Yearlings leave mark on Maryland

Horse Racing

Timonium auction ends with record-setting sales

October 07, 1999|By Tom Keyser | Tom Keyser,SUN STAFF

The record-setting sales of thoroughbred yearlings, which have swept the country this year, left their mark on Maryland yesterday as the state's first three-day horse auction concluded at Timonium.

Known as the Fasig-Tipton Midlantic Eastern Fall yearling sale, the auction at the state fairgrounds set standards for horses sold (514), total sales ($9,849,700) and average price ($19,163). The total was up 23 percent from last year, when fewer horses sold over only two days, and the average was up 2 percent.

"As far as we're concerned it was a [heck] of a sale," said Mason Grasty, executive vice president of the Elkton sales company.

Fifteen yearlings sold for $100,000 or more -- another record -- including the sales topper Monday, a Kentucky-bred son of Lord Carson that brought $320,000. Cam Allard, a Canadian buyer, purchased the colt.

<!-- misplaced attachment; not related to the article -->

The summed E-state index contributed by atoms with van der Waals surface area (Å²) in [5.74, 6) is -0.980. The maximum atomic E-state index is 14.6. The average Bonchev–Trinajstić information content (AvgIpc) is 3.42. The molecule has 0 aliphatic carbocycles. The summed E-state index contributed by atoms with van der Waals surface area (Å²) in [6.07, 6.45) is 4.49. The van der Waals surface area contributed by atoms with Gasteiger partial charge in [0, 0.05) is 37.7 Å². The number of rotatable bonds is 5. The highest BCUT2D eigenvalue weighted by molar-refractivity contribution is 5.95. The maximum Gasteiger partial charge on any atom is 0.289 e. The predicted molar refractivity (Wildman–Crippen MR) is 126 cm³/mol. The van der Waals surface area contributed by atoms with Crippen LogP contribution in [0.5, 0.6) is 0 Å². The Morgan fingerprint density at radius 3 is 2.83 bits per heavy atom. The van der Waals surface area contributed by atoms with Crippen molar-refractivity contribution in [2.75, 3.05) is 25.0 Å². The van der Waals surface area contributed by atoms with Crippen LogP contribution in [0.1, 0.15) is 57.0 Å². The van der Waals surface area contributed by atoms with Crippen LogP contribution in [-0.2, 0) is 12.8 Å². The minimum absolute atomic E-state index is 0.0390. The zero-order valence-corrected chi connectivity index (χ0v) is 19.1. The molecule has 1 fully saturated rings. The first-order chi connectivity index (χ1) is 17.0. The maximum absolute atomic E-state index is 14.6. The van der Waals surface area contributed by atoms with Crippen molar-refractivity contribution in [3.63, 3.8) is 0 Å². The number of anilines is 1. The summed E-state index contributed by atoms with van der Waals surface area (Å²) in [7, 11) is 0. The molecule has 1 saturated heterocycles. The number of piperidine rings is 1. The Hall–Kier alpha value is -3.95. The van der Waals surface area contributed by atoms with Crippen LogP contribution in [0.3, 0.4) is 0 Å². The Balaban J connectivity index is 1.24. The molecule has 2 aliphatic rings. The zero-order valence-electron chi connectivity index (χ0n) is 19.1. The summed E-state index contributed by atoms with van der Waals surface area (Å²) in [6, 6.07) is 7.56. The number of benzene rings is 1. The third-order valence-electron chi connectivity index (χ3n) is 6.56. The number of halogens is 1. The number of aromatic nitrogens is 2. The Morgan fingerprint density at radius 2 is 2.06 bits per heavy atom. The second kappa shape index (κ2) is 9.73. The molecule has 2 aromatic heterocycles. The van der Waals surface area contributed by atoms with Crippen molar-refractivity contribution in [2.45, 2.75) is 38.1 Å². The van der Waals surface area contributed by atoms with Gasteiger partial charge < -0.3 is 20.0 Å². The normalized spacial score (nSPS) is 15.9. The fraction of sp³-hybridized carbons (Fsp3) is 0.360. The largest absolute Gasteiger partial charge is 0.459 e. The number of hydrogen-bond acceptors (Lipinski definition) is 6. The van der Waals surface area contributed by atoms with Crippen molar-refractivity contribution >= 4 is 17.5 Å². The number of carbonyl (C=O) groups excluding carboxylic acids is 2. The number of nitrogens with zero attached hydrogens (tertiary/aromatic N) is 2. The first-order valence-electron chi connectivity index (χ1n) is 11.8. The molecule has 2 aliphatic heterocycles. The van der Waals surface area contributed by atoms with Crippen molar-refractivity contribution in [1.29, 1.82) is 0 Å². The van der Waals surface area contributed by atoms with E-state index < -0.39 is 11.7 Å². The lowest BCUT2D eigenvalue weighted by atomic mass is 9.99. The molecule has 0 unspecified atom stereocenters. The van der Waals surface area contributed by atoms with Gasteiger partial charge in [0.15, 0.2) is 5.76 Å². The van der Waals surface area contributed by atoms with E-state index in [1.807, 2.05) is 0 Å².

Allard, the New Yorker -- Ernie Paragallo -- and the Californians -- Jan, Mace and Samantha Siegel -- were the biggest buyers, further verification that the Timonium sale has become a national attraction.

"No one knows until they come out of the gate how good they're going to be," said Bob Manfuso, a Howard County horseman, of the year-old horses prancing in and out of the ring. "But dollar for dollar, the horses coming out of this sale offer better value than virtually any sale in the country."

Yearling prices have soared at auctions around the country this summer and fall because of the strong American economy and the faith of horse owners in the future of horse racing. Their optimism revolves around the National Thoroughbred Racing Association, which promised at its creation in spring 1998 to increase the sport's popularity and attract new bettors.

Like thousands of Marylanders, Josh Pons, whose family owns Country Life Farm near Bel Air, depends on the success of the auctions. Country Life is one of the state's top two thoroughbred breeding farms.

"Because we're not independently wealthy from other things, we have to sell horses to keep going," Pons said. "As long as these horses have a market, we can continue being a horse farm and not a housing development."

Pub Date: 10/07/99

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